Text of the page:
President Donald Trump’s exchange of threats with North Korean dictator Kim Jong Un is drawing comparisons with the October 1962 Cuban Missile Crisis.  The exchange deserves those comparisons, but not for the usual reason.
In the Cuban Missile Crisis, the sound judgment and self restraint of President John F. Kennedy, ably advised by his Secretary of Defense Robert McNamara, supposedly saved the world from the nuclear war advocated by hawks like Air Force Chief of Staff General Curtis LeMay. But that triumphalist story is plausible only if the Cuban Missile Crisis should count as a crisis.  The confrontation began when American intelligence discovered Soviet missiles on Cuban soil (the Soviet Union ultimately deployed about forty.)  Those first discovered were medium range missiles, able to strike targets as far away as the Midwest; subsequently, intermediate range missiles were identified: these could strike targets as far as Seattle.
Forty missiles carrying one nuclear warhead each are far from a good thing. But were they a crisis?

By risking nuclear war, Kennedy forced removal of the Soviet missiles from the Americas. But early in 1965, the Soviet Union began deployment of more than a thousand missiles in its homeland, all capable of reaching any target in the United States; their replacements later carried ten or more warheads each.  Some of these replacement missies remain aimed at us today.  Yet Americans have learned to tolerate the threat of nuclear attack on a far grander scale than the Cuban missiles because the potential for retaliation from American nuclear weapons has prevented Soviet and now Russian authorities from ever launching a strike.

If the Cuban Missile Crisis was no crisis—and it was none—neither Kennedy nor McNamara actually prevented nuclear war, and despite his grossly irresponsible advocacy at the time, General LeMay did not try to start one.  Instead, like President Trump and Kim Jong Un today, they all tried to make political hay by staging an international drama.  Kennedy had promised to “pay any price, bear any burden, meet any hardship, support any friend, oppose any foe.” But absent an antagonist, he could not keep that promise. Deployment of missiles in Cuba supplied the pretext for a display of strength.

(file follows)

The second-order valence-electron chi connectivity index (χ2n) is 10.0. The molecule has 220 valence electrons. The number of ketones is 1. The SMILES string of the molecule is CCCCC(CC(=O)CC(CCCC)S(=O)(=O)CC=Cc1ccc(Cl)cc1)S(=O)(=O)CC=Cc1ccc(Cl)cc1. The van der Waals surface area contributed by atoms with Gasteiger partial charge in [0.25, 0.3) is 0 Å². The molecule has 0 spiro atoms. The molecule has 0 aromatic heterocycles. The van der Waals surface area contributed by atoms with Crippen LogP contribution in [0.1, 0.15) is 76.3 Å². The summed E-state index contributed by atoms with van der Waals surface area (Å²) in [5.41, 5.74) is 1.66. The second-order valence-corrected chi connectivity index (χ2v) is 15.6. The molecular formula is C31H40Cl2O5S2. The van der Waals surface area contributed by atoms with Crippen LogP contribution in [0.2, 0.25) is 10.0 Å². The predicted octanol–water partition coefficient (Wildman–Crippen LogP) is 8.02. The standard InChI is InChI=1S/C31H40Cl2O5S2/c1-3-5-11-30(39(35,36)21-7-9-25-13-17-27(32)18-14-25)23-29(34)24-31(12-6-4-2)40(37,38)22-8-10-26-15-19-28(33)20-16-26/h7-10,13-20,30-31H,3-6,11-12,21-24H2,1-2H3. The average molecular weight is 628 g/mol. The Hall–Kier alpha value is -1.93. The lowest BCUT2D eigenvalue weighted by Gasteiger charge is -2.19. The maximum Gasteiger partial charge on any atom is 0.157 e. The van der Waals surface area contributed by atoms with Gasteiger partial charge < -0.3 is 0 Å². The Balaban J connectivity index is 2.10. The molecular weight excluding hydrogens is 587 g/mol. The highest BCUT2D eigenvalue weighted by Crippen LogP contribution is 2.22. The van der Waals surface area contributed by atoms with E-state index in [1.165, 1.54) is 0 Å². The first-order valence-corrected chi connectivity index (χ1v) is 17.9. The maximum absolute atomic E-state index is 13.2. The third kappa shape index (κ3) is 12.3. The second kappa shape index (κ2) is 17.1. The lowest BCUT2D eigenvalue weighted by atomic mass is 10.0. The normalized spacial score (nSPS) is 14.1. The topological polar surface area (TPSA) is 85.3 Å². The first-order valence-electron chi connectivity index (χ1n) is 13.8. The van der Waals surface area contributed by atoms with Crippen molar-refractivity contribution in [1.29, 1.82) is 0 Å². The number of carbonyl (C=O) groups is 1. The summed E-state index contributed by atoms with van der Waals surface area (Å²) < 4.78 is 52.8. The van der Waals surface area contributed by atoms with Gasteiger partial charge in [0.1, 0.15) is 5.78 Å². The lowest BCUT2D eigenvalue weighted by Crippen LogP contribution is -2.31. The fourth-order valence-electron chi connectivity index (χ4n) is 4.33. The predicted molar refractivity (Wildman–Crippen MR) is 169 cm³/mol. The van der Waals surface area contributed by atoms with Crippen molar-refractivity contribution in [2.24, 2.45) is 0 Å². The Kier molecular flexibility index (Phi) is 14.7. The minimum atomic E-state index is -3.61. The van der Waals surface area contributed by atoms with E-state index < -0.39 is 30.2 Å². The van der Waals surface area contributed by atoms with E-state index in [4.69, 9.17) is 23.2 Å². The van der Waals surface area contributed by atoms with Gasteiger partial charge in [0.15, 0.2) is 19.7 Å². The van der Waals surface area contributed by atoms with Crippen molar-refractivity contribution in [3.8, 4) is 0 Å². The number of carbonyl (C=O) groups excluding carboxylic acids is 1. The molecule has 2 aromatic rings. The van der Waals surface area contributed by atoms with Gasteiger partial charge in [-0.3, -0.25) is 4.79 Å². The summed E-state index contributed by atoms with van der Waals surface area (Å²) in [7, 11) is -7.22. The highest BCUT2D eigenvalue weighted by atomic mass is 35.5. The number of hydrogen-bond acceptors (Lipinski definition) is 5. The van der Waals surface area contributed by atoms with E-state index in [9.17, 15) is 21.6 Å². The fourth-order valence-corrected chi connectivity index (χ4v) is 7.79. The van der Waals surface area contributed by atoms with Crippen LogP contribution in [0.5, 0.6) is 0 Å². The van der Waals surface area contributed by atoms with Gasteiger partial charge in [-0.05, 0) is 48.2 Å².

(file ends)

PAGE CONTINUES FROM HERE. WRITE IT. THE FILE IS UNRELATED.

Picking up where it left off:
LeMay also needed a stage. He counted either on Soviet dictator Nikita Khrushchev to challenge Kennedy’s quarantine of Cuba, forcing the American president to back down, or, if Khrushchev waffled, on the Soviet high command to stiffen the dictator’s spine.  Then LeMay would be able to say—or leak—that he had urged decisive action on a spineless president who had let Khrushchev push him around.  Either way, LeMay hoped a manufactured crisis would help elect a more ardent militarist in 1964—perhaps his fellow Air Force general Barry Goldwater, instead of a man who may have been a war hero but whose highest command had been the Navy’s smallest boat.
The same applies to President Trump and Kim Jong Un, matching jellyfish both needing to look muscled. President Trump tries to keep what is left of his approval rating by tough talk about North Korea that his loyalists like. Having already executed his own uncle, Kim Jong Un knows that plenty of other schemers await their chance to end his family’s misrule. He may have ordered the poisoning of his half-brother, or his rivals may have. Confronting a fearsome American president makes him look too tough for mere Koreans.  And his nuclear weaponry frightens his own entourage, who are certainly within the weapons’ reach, at least as much as Americans who for the time being remain beyond reach.
A former CIA Soviet analyst and then House intelligence committee staffer, Richard D. Anderson, Jr. is Professor of Political Science at UCLA and most recently author of Discourse, Dictators and Democrats: Russia’s Place in a Global Process (2014).